FIGURE 1. Chemical structure of the ^sup 99m^Tc(l)-estradiol- pyridin-2-yl hydrazine derivative possessing an alkyne linkage and prepared by the tricarbonyl approach.

Stability, Transchelation, and Partition Coefficient Studies

The final ^sup 99m^Tc(I)-estradiol-pyridin-2-yl hydrazine derivative demonstrated high stability in buffer and mouse serum after 24 h of incubation at 37[degrees]C (Table 1 ). Up to 30% transchelation was observed in the presence of a 1,000-fold molar excess of histidine or cysteine after 24 h of incubation al 37[degrees]C. The complex exhibited a log P^sub (o/w)^ value of 3.9 +- 0.5 (n = 4) determined by shake flask method, compared with values of estradiol in the range of 3.3-5 (23).

Receptor-Binding Studies

Direct intact cell-binding studies were performed on ERalpha/ beta- and GPR30-expressing human breast adenocarcinoma MCF-7 cells. The ^sup 99m^Tc(I)-estradiol-pyridin-2-yl hydrazine derivative exhibited a dissociation constant (K^sub d^) of 11 +- 1.5 nM with a calculated maximal number of binding sites (B^sub max^ of 1.3 x 10^sup 4^ +- 0.1 x 104 sites per cell (Fig. 2A), similar to previous estimates of the number of estrogenbinding sites in these cells (21). The inhibitory concentration of 50% (IC^sub 50^) of the nonradioactive rhenium conjugate (15 +- 1.4 nM, dissociation constant of an inhibitor [K^sub i^] = 10.3 nM) was similar to the K^sub d^ of the ^sup 99m^Tc-conjugate (Fig. 2B). These values also compare well with our previous determinations with the rhenium conjugate using competition of tritiated estrogen for purified ERa and a fluorescent estrogen for GPR30 in permeabilized cells where the relative binding affinities were 20% and 42%, respectively (20). The diastereoisomeric ^sup 99m^Tc(I)-estradiol-pyridin-2-yl hydrazine derivatives were separated by HPLC fractionation. Diastereoisomer A (retention time, 4.1 min) exhibited a K^sub d^ of 12 +- 2.9 nM. whereas diastereoisomer B (retention time, 5.2 min) exhibited a K^sub d^ of 7.7 +- 2.6 nM.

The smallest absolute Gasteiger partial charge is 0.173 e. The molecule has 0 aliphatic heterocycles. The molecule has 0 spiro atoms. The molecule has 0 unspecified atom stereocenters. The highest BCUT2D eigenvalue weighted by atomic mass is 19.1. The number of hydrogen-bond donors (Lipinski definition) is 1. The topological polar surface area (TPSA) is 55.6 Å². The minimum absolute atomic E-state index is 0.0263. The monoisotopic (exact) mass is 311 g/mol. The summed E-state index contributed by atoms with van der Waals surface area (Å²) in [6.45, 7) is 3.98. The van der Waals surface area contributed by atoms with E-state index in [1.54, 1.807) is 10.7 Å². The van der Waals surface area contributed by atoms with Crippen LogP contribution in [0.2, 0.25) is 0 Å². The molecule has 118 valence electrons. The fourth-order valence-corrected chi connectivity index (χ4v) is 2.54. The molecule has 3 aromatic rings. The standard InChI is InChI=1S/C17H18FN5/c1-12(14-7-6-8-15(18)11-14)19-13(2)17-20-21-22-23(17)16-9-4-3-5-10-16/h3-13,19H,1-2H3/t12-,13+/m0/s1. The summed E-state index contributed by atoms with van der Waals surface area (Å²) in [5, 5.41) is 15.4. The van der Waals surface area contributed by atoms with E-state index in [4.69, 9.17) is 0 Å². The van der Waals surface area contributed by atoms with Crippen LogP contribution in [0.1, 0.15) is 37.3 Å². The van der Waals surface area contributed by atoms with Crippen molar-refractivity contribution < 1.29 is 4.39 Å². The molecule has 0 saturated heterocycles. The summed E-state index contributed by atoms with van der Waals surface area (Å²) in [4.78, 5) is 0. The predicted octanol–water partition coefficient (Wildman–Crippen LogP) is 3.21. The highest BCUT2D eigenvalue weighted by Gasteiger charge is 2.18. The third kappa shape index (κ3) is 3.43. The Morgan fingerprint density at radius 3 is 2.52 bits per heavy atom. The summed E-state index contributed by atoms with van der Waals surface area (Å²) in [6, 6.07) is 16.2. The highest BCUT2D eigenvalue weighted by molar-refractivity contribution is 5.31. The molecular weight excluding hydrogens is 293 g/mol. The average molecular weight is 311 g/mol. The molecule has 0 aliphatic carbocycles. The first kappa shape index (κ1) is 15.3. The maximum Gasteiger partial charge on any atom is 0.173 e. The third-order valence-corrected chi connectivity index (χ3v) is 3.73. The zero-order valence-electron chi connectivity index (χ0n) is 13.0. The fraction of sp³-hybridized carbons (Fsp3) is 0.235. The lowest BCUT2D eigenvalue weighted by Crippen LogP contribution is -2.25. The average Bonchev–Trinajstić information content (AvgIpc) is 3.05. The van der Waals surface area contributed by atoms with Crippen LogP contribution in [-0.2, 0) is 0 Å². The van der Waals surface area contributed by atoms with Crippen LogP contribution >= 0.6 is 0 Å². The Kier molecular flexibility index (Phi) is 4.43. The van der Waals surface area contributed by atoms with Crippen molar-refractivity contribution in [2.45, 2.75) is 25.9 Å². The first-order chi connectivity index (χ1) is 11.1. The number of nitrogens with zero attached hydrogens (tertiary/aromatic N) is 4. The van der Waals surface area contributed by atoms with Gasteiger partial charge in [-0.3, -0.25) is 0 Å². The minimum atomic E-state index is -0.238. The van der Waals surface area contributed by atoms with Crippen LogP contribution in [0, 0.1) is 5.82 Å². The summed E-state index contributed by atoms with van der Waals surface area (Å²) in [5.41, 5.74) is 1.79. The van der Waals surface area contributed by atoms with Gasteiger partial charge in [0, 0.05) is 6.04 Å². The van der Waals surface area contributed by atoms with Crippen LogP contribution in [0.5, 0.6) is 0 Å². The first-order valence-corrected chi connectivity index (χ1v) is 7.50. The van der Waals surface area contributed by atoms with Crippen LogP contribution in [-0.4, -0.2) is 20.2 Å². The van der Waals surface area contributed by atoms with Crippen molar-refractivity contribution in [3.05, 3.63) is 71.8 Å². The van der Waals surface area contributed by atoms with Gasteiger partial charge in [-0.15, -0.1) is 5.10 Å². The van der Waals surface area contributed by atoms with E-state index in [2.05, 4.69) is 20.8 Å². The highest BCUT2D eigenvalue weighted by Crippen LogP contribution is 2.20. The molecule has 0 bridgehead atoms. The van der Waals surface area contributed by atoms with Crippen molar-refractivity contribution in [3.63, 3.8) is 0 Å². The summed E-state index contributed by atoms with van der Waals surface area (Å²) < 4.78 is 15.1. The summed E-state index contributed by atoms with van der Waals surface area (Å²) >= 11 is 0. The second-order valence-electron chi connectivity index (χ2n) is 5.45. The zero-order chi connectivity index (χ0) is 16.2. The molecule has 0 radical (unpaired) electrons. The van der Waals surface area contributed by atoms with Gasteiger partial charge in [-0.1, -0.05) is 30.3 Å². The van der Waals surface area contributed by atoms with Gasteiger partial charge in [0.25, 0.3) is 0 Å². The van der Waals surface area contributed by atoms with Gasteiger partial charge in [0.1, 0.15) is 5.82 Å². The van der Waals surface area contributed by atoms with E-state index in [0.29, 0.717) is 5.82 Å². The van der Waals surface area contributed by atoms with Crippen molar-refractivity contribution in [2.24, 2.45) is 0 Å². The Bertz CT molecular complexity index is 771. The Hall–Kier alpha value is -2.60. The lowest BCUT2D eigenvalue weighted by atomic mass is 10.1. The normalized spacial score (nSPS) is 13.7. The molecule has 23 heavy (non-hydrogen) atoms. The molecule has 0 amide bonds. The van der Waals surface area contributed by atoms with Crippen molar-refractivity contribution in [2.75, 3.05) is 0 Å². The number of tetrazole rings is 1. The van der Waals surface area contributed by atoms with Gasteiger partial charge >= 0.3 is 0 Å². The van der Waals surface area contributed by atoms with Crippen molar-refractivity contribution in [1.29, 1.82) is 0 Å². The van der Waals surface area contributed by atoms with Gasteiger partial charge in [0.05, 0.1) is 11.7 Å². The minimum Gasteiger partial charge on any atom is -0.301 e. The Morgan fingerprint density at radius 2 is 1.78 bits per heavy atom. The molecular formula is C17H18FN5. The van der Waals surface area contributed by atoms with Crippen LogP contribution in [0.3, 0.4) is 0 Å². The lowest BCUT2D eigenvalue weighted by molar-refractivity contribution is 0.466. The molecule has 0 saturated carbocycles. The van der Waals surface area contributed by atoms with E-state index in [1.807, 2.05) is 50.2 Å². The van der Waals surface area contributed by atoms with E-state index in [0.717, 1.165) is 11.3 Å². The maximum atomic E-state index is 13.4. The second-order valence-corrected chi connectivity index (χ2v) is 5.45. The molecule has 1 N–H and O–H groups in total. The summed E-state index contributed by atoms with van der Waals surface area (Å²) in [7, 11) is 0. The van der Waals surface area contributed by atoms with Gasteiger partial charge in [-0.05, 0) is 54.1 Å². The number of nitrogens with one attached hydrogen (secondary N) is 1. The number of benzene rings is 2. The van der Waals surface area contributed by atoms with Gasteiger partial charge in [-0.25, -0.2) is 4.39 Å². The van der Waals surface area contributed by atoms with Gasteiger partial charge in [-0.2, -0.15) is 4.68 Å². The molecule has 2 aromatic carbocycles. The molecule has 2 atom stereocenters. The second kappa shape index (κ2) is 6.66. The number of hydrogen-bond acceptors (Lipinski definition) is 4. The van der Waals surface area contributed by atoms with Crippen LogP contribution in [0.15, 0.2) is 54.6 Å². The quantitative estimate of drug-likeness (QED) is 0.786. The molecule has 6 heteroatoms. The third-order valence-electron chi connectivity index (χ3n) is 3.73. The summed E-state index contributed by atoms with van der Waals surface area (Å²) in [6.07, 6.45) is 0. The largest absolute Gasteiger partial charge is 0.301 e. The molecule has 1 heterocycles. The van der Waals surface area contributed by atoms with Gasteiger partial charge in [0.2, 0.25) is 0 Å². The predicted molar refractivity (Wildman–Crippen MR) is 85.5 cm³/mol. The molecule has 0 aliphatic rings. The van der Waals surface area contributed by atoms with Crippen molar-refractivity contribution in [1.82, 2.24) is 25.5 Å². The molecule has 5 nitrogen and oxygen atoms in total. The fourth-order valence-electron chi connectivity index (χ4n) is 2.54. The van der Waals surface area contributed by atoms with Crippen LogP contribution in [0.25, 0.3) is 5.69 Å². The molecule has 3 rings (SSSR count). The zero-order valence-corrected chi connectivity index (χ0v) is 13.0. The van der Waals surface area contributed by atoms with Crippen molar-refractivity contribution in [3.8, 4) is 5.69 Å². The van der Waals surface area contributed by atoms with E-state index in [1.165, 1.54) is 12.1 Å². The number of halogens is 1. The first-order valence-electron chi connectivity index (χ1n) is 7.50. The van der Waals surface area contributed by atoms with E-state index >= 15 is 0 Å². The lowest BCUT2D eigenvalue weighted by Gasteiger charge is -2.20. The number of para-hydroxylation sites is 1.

Role of Estrous Cycle

Receptor-mediated uptake was observed in reproductive organs and the mammary gland in all stages of the estrous cycle (Table 2). The highest uptake of the tracer in reproductive organs and the mammary gland was observed in diestrus and the lowest uptake during estrus (Table 2). At 3 h after injection, the uptake in the mammary glands was 0.22 +- 0.02 %ID/g in estrus and increased to 1.31 +- 0.13 %ID/ g in metestrus and 3.11 +- 0.24 %ID/g in diestrus. A similar trend of increasing uptake levels from estrus to meteslrus and diestrus was found in uterus and ovaries. However, the uptake of the radiotracer by the ovaries was not significantly different between estrus (0.60 +- 0.06 %ID/g) and metestrus (0.76 +- 0.04 %ID/g). As shown in Table 2, in bone, blood, and muscle, the uptake was not receptor mediated because there was no statistically significant difference in the values between unblocked and blocked treatments. TABLE 1

Stability of ^sup 99m^Tc(I)-Estradiol-Pyridin-2-yl Hydrazine Derivative

Biodistribution in Non-Tumor-Bearing C57BL/6 Animals in Diestrus

The ^sup 99m^Tc-estradiol derivative demonstrated significant uptake in ER-expressing organs of interest with robust target tissue- to-muscle ratios in the range of 10:1 and moderate target tissue-to- blood ratios in the range of 1:1. In biodistribution studies, high liver uptake levels of 9.48, 8.34, and 7.84 %ID/g at 1, 3, and 24 h after injection, respectively, probably resulted from high compound hydrophobicity (Table 3). Low uptake in the kidney and bladder at 1 and 3 h after injection suggested excretion occurred slowly via urine. At 3 h after injection, approximately 5-10 %ID was excreted in the feces and less than 2 %ID was excreted in the urine. Urine and blood plasma was collected 3 h after injection and HPLC analysis were performed. No detectable radioactive metabolites were observed in the urine (Supplemental Fig. 1B) or plasma radiochromatograms (Supplemental Fig. 1C).

Biodistribution in Tumor-Bearing Animals

In tumor-bearing animals, in addition to receptor-mediated uptake in the estrogen-binding target organs, the ^sup 99m^Tc-estradiol derivative also displayed uptake in MCF-7 tumors and human primary endometrial tumors (Fig. 3). As in C57BL/6 mice, high liver uptake values were obtained in animals bearing MCF-7 tumors (Fig. 4) and human primary endometrial tumors. High levels of radioactivity were again found in the feces. The uptake in the blood for MCF-7 tumor bearing animals was 1.25, 2.03, and 0.81 %ID/g at 1, 3, and 24 h after injection, respectively. Similarly, uptake in the blood was 1.27, 1.59, and 1.00 %ID/g at 1, 3, and 24 h after injection, respectively. The target-to-muscle ratios were reasonably high to moderate, ranging from 3.5 to 7.05 over the period of time; however, the target-to-blood ratios were poor and ranged from 0.3 to 1.0 (Table 4). At 3 h after injection, the tumor-to-muscle ratio was 5.67 and the tumor-to-blood ratio was 0.35. The tumor-to-muscle and tumor-to-blood ratios were significantly reduced to 2.64 and 0.19. respectively, when blocking was performed with coinjection of 5 [mu]g of 17beta-estradiol.